The fast-growing supply of cheap oil led to an explosive worldwide growth in food production, population, urbanization, and human mobility. In 1900, only 13 percent of us lived in cities. Today half of us do. The world grain harvest quadrupled during the last century. Human mobility exploded as trains, cars, and planes began moving people at a pace and over distances scarcely imaginable when the century began. 2
Today, we are an oil-based civilization, one that is totally dependent on a resource whose production will soon be falling. Since 1981, the quantity of oil extracted has exceeded new discoveries by an ever-widening margin. In 2006, the world pumped 31 billion barrels of oil but discovered fewer than 9 billion barrels of new oil. World reserves of conventional oil are in a free fall, dropping every year. 3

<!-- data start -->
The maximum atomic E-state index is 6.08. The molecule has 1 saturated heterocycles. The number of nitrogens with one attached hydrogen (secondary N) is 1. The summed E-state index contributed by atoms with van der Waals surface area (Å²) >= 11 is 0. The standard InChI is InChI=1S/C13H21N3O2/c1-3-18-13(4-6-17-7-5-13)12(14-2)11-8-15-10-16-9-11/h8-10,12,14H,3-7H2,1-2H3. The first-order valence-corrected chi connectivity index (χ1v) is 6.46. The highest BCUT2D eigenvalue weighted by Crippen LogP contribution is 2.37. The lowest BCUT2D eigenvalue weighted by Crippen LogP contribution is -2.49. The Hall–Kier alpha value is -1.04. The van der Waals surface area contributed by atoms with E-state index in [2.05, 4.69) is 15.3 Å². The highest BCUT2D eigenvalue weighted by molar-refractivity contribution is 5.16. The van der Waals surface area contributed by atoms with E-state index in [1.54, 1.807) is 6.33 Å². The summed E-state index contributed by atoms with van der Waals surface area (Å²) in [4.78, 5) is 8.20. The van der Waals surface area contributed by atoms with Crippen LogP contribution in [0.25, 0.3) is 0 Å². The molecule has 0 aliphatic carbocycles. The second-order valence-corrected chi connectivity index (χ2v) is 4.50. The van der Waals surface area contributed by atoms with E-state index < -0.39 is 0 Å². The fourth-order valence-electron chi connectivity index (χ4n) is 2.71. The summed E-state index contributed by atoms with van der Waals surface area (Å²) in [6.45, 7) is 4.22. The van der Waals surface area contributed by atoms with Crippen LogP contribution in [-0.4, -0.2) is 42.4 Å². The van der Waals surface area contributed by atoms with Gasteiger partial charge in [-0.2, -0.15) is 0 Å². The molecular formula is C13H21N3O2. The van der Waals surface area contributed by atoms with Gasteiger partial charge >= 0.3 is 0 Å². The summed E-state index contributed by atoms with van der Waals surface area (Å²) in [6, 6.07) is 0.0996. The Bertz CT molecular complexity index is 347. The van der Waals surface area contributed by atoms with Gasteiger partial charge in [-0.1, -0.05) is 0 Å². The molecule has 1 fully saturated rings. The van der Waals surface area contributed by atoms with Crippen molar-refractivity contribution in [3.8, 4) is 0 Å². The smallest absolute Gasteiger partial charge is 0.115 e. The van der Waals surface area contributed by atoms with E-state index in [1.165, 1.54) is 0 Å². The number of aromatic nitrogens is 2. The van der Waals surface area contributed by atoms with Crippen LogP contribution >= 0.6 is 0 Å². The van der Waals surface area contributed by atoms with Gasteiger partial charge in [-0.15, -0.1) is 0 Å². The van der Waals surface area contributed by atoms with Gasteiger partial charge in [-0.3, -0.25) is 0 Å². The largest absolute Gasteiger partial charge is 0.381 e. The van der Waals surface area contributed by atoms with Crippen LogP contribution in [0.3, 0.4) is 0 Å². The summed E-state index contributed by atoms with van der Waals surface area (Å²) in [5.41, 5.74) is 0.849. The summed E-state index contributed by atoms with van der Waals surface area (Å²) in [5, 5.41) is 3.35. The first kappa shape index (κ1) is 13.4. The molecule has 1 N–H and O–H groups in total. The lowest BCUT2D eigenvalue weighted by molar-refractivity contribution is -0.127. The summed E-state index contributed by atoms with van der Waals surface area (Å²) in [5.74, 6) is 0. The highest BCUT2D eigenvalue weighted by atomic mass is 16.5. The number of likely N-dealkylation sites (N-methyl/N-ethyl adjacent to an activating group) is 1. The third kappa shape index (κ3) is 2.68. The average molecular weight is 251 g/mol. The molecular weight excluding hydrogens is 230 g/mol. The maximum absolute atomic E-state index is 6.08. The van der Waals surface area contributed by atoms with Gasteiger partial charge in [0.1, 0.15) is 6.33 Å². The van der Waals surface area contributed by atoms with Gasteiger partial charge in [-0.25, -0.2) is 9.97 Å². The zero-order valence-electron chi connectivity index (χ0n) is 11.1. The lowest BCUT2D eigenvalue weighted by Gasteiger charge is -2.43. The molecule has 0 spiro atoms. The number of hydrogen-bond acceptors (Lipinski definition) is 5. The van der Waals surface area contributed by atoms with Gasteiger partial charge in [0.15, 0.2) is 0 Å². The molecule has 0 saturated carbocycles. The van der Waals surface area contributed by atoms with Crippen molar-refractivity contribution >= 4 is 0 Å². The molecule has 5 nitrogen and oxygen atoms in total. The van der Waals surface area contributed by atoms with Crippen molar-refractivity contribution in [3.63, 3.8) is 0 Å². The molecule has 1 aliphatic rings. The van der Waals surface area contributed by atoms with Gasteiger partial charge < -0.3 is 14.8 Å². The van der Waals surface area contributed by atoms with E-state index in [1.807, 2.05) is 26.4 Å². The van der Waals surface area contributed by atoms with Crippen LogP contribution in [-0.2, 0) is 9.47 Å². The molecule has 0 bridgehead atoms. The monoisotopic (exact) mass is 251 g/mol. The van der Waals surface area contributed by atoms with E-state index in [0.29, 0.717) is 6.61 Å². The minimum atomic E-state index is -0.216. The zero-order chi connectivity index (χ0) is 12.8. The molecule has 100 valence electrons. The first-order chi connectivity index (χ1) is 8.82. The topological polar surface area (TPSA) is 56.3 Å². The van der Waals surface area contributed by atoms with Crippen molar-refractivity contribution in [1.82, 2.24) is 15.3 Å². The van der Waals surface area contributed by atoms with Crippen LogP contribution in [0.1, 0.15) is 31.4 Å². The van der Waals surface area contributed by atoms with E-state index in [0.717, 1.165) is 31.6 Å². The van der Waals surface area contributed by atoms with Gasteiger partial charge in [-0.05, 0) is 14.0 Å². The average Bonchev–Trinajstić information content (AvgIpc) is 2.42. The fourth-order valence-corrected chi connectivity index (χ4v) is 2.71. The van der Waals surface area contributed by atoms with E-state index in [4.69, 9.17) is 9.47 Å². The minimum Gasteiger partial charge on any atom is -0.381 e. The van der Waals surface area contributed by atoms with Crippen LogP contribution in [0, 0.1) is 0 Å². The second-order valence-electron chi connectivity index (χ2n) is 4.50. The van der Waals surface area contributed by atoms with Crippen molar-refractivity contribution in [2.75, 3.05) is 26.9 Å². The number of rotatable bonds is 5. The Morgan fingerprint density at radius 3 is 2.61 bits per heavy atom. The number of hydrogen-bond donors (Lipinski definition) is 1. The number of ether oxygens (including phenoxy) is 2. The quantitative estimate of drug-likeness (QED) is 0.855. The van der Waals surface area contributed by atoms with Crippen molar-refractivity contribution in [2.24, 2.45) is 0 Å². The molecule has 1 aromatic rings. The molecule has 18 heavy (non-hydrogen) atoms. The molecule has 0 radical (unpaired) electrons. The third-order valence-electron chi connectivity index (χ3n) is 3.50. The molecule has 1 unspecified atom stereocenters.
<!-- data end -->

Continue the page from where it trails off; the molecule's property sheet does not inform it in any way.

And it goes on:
Discoveries of conventional oil total roughly 2 trillion barrels, of which 1 trillion have been extracted so far, with another trillion barrels to go. By themselves, however, these numbers miss a central point. As Michael Klare notes, the first trillion barrels was easy oil, “oil that’s found on shore or near to shore; oil close to the surface and concentrated in large reservoirs; oil produced in friendly, safe, and welcoming places.” The other half, Klare notes, is tough oil, “oil that’s buried far offshore or deep underground; oil scattered in small, hard-to-find reservoirs; oil that must be obtained from unfriendly, politically dangerous, or hazardous places.” 4
At some point in the not-so-distant future, world oil production will peak and turn downward. When it does so, it will be a seismic event. The only world we have known is one where oil production is rising. In this new world, where oil production is no longer expanding, one country can get more oil only if another gets less.